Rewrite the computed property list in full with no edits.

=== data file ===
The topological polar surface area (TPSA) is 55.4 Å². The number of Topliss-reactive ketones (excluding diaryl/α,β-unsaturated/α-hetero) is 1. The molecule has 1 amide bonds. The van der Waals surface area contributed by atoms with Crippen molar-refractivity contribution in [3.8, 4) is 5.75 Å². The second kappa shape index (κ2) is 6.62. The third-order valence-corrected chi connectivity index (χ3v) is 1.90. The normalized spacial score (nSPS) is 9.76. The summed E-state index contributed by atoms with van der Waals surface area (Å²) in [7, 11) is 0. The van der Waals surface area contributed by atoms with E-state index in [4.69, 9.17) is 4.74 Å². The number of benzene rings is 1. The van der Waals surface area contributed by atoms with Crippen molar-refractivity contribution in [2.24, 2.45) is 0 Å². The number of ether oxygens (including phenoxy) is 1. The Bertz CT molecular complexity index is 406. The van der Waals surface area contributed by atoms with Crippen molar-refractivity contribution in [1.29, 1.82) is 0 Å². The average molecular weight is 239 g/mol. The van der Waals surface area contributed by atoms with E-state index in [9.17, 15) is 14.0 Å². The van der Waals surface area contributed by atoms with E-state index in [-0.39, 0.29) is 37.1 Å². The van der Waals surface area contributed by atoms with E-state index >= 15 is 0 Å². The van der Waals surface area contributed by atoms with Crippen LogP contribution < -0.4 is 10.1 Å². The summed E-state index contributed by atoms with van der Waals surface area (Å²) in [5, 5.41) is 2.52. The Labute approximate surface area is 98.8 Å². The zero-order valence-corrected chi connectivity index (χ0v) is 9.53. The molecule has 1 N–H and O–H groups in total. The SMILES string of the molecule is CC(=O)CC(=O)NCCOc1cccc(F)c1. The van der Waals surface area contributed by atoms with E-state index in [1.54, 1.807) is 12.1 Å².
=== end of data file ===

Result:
The topological polar surface area (TPSA) is 55.4 Å². The number of Topliss-reactive ketones (excluding diaryl/α,β-unsaturated/α-hetero) is 1. The molecule has 1 amide bonds. The van der Waals surface area contributed by atoms with Crippen molar-refractivity contribution in [3.8, 4) is 5.75 Å². The second kappa shape index (κ2) is 6.62. The third-order valence-corrected chi connectivity index (χ3v) is 1.90. The normalized spacial score (nSPS) is 9.76. The summed E-state index contributed by atoms with van der Waals surface area (Å²) in [7, 11) is 0. The van der Waals surface area contributed by atoms with E-state index in [4.69, 9.17) is 4.74 Å². The number of benzene rings is 1. The van der Waals surface area contributed by atoms with Crippen molar-refractivity contribution in [2.24, 2.45) is 0 Å². The number of ether oxygens (including phenoxy) is 1. The Bertz CT molecular complexity index is 406. The van der Waals surface area contributed by atoms with Crippen molar-refractivity contribution in [1.29, 1.82) is 0 Å². The average molecular weight is 239 g/mol. The van der Waals surface area contributed by atoms with E-state index in [9.17, 15) is 14.0 Å². The van der Waals surface area contributed by atoms with E-state index in [-0.39, 0.29) is 37.1 Å². The van der Waals surface area contributed by atoms with E-state index >= 15 is 0 Å². The van der Waals surface area contributed by atoms with Crippen LogP contribution < -0.4 is 10.1 Å². The summed E-state index contributed by atoms with van der Waals surface area (Å²) in [5, 5.41) is 2.52. The Labute approximate surface area is 98.8 Å². The zero-order valence-corrected chi connectivity index (χ0v) is 9.53. The molecule has 1 N–H and O–H groups in total. The SMILES string of the molecule is CC(=O)CC(=O)NCCOc1cccc(F)c1. The van der Waals surface area contributed by atoms with E-state index in [1.54, 1.807) is 12.1 Å².